Digital marketing is an indispensable part of most brands’ marketing mix today. This is reflected in South African digital marketing expenditure, which according to PwC’s research, will reach R3.7 billion in 2017. PwC also predicts that search marketing will remain the primary digital advertising format going into 2017.
By examining the top 5 Google search queries (Google Webmaster Tools) belonging to Website A (a website I have analysed over 12 months) in August 2014, I noticed that mobile searches were more specific and time-specific than the equivalent desktop searches. The top 5 desktop search queries were broad and brand-related. It is important to research and factor in the mobile browsing habits of a target market when compiling content for them on a site.
Apps – App Optimisation (ASO)
Apps play a key role in the usage of smartphones and tablets. So, it is imperative for brands’ with their own apps to capture this audience effectively. When it comes to users searching for apps on Google Play, Apple’s App Store or traditional Google search, it needs to rank well to assist in increasing the number and frequency of its downloads. In short, the basic SEO principles apply to ASO – on-page optimisation, an exceptional user experience (on-page and app development), social media optimisation and other off-page techniques.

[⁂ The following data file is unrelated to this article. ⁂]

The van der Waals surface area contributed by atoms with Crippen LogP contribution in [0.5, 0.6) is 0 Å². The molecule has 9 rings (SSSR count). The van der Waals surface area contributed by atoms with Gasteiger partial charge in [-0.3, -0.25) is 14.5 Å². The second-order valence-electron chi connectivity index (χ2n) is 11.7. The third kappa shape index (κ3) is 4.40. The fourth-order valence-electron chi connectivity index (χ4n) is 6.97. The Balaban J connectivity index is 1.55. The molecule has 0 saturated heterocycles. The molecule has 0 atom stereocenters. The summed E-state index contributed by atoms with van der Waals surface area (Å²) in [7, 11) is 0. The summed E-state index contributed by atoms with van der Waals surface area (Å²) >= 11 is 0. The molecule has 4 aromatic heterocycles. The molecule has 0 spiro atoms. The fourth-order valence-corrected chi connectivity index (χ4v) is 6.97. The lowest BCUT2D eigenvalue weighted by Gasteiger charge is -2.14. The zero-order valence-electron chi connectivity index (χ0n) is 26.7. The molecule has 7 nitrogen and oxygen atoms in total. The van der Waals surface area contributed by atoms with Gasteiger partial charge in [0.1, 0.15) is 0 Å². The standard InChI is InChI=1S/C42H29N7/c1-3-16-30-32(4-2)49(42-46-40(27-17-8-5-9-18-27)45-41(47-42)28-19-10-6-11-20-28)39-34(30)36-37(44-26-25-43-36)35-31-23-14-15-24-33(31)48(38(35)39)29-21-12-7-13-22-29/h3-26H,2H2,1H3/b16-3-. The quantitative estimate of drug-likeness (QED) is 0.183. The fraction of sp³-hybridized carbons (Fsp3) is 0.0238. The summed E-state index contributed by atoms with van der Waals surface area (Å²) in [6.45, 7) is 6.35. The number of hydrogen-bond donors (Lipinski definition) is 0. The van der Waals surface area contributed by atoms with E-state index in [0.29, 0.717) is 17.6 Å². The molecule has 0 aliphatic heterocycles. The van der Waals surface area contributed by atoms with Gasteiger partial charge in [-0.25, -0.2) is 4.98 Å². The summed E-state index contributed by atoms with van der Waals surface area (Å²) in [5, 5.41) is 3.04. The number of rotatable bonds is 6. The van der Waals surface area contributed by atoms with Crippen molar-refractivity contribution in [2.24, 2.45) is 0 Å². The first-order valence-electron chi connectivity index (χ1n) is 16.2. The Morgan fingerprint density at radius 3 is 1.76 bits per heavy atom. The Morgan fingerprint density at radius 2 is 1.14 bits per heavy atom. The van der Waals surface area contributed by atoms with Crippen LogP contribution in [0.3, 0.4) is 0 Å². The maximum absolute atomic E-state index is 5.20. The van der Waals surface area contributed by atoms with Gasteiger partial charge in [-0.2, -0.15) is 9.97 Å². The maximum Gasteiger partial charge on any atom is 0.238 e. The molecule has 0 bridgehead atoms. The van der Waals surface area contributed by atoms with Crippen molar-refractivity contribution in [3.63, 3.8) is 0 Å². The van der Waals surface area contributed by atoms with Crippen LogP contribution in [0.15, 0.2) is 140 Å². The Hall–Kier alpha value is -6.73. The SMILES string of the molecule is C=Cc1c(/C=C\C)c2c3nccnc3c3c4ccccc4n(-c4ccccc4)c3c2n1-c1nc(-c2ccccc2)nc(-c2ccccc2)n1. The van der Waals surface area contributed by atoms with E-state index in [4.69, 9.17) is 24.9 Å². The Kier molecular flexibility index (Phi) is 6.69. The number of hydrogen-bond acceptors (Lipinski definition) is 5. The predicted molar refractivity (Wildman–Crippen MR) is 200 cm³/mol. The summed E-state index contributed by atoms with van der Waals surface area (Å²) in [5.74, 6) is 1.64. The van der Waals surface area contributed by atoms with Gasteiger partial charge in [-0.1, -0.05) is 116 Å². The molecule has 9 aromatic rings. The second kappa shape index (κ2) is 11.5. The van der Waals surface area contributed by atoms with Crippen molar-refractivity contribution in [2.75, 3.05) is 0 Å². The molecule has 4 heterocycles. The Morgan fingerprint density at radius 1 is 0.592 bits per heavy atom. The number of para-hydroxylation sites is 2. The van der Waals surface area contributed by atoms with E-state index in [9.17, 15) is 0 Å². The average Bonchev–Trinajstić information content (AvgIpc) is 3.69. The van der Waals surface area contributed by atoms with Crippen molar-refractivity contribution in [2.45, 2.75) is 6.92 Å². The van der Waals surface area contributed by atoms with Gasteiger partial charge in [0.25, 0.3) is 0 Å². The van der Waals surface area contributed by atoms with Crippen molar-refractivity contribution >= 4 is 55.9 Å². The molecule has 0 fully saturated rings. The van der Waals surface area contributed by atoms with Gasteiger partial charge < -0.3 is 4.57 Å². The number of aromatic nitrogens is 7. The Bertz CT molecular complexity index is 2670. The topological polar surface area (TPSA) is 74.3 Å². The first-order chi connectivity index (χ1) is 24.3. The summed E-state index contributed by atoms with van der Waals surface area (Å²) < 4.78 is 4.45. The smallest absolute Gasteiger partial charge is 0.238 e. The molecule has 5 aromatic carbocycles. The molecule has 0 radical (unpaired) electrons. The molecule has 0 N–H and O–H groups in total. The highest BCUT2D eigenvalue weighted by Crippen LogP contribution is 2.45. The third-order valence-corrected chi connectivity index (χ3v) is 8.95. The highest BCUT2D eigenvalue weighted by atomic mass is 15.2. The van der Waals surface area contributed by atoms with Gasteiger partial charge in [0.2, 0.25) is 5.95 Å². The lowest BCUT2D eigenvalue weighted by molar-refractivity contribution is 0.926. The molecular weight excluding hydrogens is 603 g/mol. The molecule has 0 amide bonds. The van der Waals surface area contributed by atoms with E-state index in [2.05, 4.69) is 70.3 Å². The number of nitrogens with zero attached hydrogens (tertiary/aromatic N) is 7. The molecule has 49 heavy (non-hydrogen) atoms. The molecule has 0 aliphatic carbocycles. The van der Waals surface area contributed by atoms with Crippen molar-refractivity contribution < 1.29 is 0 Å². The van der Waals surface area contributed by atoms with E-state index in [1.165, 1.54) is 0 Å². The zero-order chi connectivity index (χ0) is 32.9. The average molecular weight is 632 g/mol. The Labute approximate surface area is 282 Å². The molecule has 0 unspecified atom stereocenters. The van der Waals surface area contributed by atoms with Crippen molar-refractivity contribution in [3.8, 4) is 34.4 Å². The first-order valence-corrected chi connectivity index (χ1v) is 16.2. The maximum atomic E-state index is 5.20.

In my opinion, voice searches are usually made through mobile devices because of their on-the-go convenience factor. Voice search queries differ from traditional searches. Voice-derived search queries are often longer than the average traditional search query. In most cases, voice searches appear in the form of questions. This may seem obvious, but a conscious effort needs to be made to accommodate voice search into a mobile SEO strategy.
Images play a large role when it comes to a website’s level of user engagement. When perusing Website A’s Google image search data for August 2014, the top 5 images searches relate to specific names of entities which, in turn, relate to those images. It is essential to make sure that a website’s images are optimised for search, to maximise a brand’s search exposure. This is especially significant if a brand is a visual one, such as a fashion brand.